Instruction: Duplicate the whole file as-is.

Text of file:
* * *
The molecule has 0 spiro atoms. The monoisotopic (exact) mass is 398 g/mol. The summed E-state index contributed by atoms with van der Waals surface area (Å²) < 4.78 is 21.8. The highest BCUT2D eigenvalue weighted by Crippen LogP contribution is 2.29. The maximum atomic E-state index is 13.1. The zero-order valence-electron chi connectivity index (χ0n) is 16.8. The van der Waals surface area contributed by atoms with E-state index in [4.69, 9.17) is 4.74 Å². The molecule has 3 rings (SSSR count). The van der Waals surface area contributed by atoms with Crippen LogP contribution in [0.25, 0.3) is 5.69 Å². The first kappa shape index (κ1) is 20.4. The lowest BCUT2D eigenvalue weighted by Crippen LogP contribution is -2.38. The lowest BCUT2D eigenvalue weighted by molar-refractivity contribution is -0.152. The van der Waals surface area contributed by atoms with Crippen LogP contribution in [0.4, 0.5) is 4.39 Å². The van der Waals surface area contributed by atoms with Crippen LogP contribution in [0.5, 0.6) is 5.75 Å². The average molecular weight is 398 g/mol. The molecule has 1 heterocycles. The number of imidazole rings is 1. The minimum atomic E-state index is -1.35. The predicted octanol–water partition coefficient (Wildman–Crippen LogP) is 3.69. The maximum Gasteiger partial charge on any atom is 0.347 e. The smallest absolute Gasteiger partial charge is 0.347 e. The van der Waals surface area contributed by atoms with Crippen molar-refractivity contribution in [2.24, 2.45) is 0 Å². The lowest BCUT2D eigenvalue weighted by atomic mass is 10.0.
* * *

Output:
The molecule has 0 spiro atoms. The monoisotopic (exact) mass is 398 g/mol. The summed E-state index contributed by atoms with van der Waals surface area (Å²) < 4.78 is 21.8. The highest BCUT2D eigenvalue weighted by Crippen LogP contribution is 2.29. The maximum atomic E-state index is 13.1. The zero-order valence-electron chi connectivity index (χ0n) is 16.8. The van der Waals surface area contributed by atoms with E-state index in [4.69, 9.17) is 4.74 Å². The molecule has 3 rings (SSSR count). The van der Waals surface area contributed by atoms with Crippen LogP contribution in [0.25, 0.3) is 5.69 Å². The first kappa shape index (κ1) is 20.4. The lowest BCUT2D eigenvalue weighted by Crippen LogP contribution is -2.38. The lowest BCUT2D eigenvalue weighted by molar-refractivity contribution is -0.152. The van der Waals surface area contributed by atoms with Crippen LogP contribution in [0.4, 0.5) is 4.39 Å². The van der Waals surface area contributed by atoms with Crippen LogP contribution in [0.5, 0.6) is 5.75 Å². The average molecular weight is 398 g/mol. The molecule has 1 heterocycles. The number of imidazole rings is 1. The minimum atomic E-state index is -1.35. The predicted octanol–water partition coefficient (Wildman–Crippen LogP) is 3.69. The maximum Gasteiger partial charge on any atom is 0.347 e. The smallest absolute Gasteiger partial charge is 0.347 e. The van der Waals surface area contributed by atoms with Crippen molar-refractivity contribution in [2.24, 2.45) is 0 Å². The lowest BCUT2D eigenvalue weighted by atomic mass is 10.0.